Thursday, April 29, 2010

Berry on Freedom

"If freedom is understood as merely the privilege of the unconcerned and uncommitted to muddle about in error, then freedom will certainly destroy itself." - W. Berry

I found this quote posted on Facebook this afternoon. As I consider Berry my adopted grandfather and have a thing for succinct & cogent articulations, my immediate thought was to duplicate the quote. Paste it somewhere, on a tweet, in my own status box, on someone's facebook page. Take that! How do you like me now!

And then I began thinking about what he was saying. Not having any idea where the quote came from, I could only rely on what the original quoter quoted from whatever source, whatever bit of Berry text, they took it from. I suppose in the rest of the paragraph or essay, Berry goes on to describe how freedom should be understood.

As it stands now, out of context, I only know what he thinks it isn't: "the privilege of the unconcerned and uncommitted to muddle about in error." This seemed fairly clear and incisive for the few moments that my ego allowed it to be about everyone else-- the stupid, unthinking masses. Then it hit me that because of my inability to find a philosophical orientation, I often "muddle about in error" myself, and I could easily be grouped amongst the "uncommitted" by anyone else reading the quote; "uncommitted" because to commit is to have perspectival faith. That is, you have to believe that the way the conventions you exist in are allowing you to see the situation provides you with adequate reason to take what seems to you to be a definite course of action.

I'm not "unconcerned", and I don't want to be the brunt of Berry's condemnations. I don't want to muddle about in error, and my kind friends don't want me to either. But, admittedly, I am. So we offer each other conventions to commit to, telling each other that this or that way of seeing the world is right, and that by its light, this course of action is the most manly, the most godly, the most good.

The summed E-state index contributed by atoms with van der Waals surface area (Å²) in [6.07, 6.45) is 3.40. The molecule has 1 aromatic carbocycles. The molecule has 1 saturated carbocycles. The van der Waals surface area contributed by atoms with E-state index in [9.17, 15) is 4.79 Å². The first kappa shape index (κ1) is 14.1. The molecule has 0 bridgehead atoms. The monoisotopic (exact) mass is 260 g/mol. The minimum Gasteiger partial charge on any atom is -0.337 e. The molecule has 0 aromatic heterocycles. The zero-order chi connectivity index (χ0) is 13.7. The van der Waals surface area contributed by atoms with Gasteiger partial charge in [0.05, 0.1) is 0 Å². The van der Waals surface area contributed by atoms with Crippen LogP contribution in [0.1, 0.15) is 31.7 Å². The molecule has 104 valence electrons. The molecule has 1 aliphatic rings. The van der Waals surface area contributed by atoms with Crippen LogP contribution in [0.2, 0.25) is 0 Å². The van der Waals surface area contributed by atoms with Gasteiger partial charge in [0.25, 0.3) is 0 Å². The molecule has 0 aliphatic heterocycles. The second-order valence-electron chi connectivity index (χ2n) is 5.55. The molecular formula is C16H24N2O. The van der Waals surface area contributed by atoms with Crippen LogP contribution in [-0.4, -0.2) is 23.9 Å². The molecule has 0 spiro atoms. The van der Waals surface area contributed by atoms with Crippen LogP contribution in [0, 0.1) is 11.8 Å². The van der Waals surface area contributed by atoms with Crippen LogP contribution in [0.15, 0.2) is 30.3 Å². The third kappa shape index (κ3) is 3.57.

Another Berry quote I've posted before: "Knowing how to live in ignorance is paramount." So, maybe it's the unconcerned muddling that Berry doesn't like. His philosophy is one of joyful and careful acceptance of our own ignorance-- perhaps we could say that he would advise, instead of muddling, "joyfully and concernedly living in error."

We do live in ignorance. If you think otherwise, you may be merely asserting the infallibility of a particular rhetorical convention. Which hardly even makes sense.

Ooh, idea-- I'm going to go post that quote, the "paramount" quote, as a reply to the facebook post. Ooh! How do you like me now!

Wednesday, April 28, 2010

The Mule Got Drunk and Lost in Heaven

by Hafiz

Mind is ever a tourist
Wanting to touch and buy new things
Then toss them into an already
Filled closet.

So I craft my words into those guides
That will offer you something fresh
From the Hidden's Tavern.

Few things are stronger than
The mind's need for diverse

I am glad
Not many men or women can remain
Faithful lovers to the unreal.

There is a kind of adultery
That God encourages:

Your spirit needs to leave the bed
Of fear.

The gross, the subtle, the mental worlds
Become as a worthless husband.

Women need
To utilize their superior intelligence
About love

So that their hour's legacy
Can make us all stronger and more clement.

Sometimes a poem happens like this one:

The mule I sit on while I recite
Starts off in one direction
But then gets drunk

And lost in

Friday, April 23, 2010

Nebulas Delivered Daily

A new photograph taken by Hubble Space Telescope appeared on the internet today, and I viewed it. A hulking contraption hovering in Earth's orbit aimed its lensed-nozzle out toward the infinite deeps of space, snapped a photo, then zapped that photo down to earth via electromagnetic signals of some sort. This photo was enhanced and trimmed and made internet ready, then uploaded. Result: Justin in a coffee shop, sipping a cup of acidic coffee, gaping at the representation of a nebula while a couple nearby talks about their vacation home.

It's worth putting in the new kitchen, I think. Also, this nebula is beautiful. I love the description in the caption(such active language!): "this image taken by the Hubble Space Telescope captures the chaotic activity atop a three-light-year-tall pillar of gas and dust that is being eaten away by the brilliant light from nearby bright stars. The pillar is also being assaulted from within, as infant stars buried inside it fire off jets of gas that can be seen streaming from towering peaks."

May we all be assaulted from within, by infant stars buried inside of us. May our vacation homes explode into three-light-year-tall pillars of gas and dust.